Single Malt - A product of a single distillery that is not mixed with whisky from any other distillery.
Single Grain - The product of one grain distillery and is usually made from corn, wheat, or unmalted barley.
Blended Malt - Will contain a number of malt whiskies that have been skillfully married to create a consistent whisky with character.
Blended Grain - Blended Grain Scotch Whisky means a blend of 2 or more Single Grain Scotch Whiskies from different distilleries.
Blended - Blended Scotch Whiskey may contain a combination of whiskies from over 40 -50 different malt and grain distilleries. The normal ratio of malt to grain is 60% grain to 40% malt. The percentage of malt used will determine the quality and smoothness of taste and character. Each whisky used in the blending process will normally have been matured for about 5 years.
Lowland Scotches typically have a dry finish, which makes them excellent aperitifs. The dryness comes from the malt itself, not from peat, as lowlands tends to use unpeated malt. This also lends a certain sweet fruitiness to the flavor and texture. Their aromatic intensity is low, and tends to be grassy or herbal, with grainy and floral notes.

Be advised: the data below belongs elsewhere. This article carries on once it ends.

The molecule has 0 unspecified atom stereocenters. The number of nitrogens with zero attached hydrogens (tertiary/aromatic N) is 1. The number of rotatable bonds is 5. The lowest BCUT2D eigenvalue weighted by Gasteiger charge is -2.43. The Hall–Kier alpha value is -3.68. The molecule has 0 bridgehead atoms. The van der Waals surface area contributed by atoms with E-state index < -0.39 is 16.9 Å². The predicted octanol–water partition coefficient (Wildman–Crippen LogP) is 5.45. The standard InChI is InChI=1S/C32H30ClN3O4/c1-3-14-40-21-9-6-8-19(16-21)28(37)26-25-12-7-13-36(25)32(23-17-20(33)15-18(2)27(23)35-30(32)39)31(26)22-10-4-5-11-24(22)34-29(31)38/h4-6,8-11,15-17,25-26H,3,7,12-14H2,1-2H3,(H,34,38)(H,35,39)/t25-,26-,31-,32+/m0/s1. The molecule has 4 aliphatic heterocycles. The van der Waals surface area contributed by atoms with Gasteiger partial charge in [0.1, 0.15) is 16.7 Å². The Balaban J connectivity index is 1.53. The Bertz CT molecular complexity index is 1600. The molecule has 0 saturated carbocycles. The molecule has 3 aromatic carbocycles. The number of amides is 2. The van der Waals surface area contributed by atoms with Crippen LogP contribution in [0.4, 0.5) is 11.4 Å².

The highlands are sub-divided into different regions, and they each have different flavor profiles. In general, these whiskies are much less peated than there southern cousins in Islay, but they all tend to showsmokey notes. Their uniting flavors are a sweet start and a dryish, peppery finish.
Speysides are essentially sweet whiskies. They have little peaty character, although some have a whiff of smoke. Their Salient characteristic is estery - typically compared to solvent (think nail varnish remover). They also can be highly perfumed, with aromas of roses, violets, apples, bananas, cream soda and lemonade.
Talisker is the only distillery on the Isle of Skye and has a flavor profile all its own. The character of the malt is sweet, the whiskey is peaty and full bodied.
Islay whiskies are the antithesis of the Speyside whiskies. They are dry, peaty and the strongest flavored whiskies of Scotland. The distilleries in the south of the Island and the most powerful (Ardbeg, Lagavulin, and Laphroaig) are saturated with peat, brine and iodine. In the North of the island distilleries like Bunnahabhain, produce more refined, less peated and more delicate whiskies that show a refined seaweed and nuttyness.